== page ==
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Gulf states splurged on Trump hotel rooms during Qatar blockade 'lobbying blitz'

Concerns that Trump sought to profit from relations with countries including Qatar, Saudi Arabia and the UAE as former president launches new bid for White House
Donald Trump announces his presidential bid on 15 November 2022 at his Mar-a-Lago club in Palm Beach, Florida (Reuters)

Newly released documents reveal the extent of rival Gulf states' spending at Donald Trump's Washington DC hotel as they sought to influence the US president at the height of the Saudi-led blockade of Qatar.

The documents are set to raise fresh questions about Trump's dealings with Gulf states, and whether he sought to profit from those relationships, as he announced on Tuesday that he would run again for the Republican presidential nomination in 2024.

They show that the governments of Qatar, Saudi Arabia and the United Arab Emirates spent more money than previously known at the Trump Hotel in Washington DC at the same time as all three Gulf states were publicly lobbying for Trump’s support during the blockade. 

The documents were released this week by a congressional committee that obtained them as part of an investigation into whether Trump distorted US foreign policy to serve his own financial interests during his 2017-2021 presidency.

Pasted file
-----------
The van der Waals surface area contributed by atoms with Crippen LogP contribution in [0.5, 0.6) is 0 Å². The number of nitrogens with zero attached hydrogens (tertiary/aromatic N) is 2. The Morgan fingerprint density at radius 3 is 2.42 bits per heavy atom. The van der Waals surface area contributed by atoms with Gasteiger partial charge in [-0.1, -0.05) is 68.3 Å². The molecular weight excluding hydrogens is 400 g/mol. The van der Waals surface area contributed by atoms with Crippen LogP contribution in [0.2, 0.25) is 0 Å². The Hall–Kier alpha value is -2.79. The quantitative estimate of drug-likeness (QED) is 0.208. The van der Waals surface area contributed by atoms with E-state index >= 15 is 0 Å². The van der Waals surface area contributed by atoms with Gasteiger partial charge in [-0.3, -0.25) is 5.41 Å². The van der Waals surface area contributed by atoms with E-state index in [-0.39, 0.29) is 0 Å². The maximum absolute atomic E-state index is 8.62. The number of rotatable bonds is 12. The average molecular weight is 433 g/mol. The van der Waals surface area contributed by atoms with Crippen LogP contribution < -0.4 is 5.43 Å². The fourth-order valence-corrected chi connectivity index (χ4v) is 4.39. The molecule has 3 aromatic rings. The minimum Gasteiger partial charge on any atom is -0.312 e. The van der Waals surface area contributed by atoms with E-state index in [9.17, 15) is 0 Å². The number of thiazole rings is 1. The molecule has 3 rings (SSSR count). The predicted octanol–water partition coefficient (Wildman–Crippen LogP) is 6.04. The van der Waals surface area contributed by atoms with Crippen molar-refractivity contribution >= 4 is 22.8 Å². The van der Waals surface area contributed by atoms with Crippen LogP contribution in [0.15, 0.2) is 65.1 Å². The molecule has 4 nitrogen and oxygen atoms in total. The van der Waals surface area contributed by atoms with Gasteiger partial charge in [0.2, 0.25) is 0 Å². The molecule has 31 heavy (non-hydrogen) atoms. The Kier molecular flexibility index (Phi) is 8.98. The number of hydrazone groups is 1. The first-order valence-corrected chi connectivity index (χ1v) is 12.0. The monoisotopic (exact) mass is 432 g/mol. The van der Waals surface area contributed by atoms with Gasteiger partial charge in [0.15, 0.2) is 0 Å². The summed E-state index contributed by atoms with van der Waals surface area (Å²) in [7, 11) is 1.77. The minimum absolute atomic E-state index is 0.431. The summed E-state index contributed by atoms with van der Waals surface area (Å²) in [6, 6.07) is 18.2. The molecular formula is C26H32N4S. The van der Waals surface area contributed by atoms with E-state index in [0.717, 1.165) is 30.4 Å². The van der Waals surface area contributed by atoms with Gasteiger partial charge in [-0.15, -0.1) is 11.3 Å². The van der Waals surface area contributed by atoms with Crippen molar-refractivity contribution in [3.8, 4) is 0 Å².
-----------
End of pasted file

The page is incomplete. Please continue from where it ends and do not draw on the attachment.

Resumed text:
Carolyn Maloney, a Democratic congresswoman and the chair of the Committee on Oversight and Reform, said the documents showed hundreds of thousands of dollars had been spent at the Trump hotel by foreign governments at sensitive times for those governments’ relations with the US.

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“These documents sharply call into question the extent to which President Trump was guided by his personal financial interest while in office rather than the best interests of the American people,” Maloney said.

The Gulf states’ lobbying campaign in Washington - referred to by Maloney as a "lobbying blitz" - came after Saudi Arabia and allied states including the UAE imposed a blockade on Qatar and cut off diplomatic ties with their regional neighbour in June 2017.

According to the documents released by the oversight committee, the Qatari government and associated entities spent more than $300,000 at the Trump hotel in three months prior to a visit to the White House by Qatar’s ruler, Sheikh Tamim bin Hamad Al Thani, in April 2018.

“Between January and early March 2018, the Sheikh Al Thani Family, the ruling family of Qatar, booked an extended stay at the Trump Hotel, spending at least $282,037,” the committee said.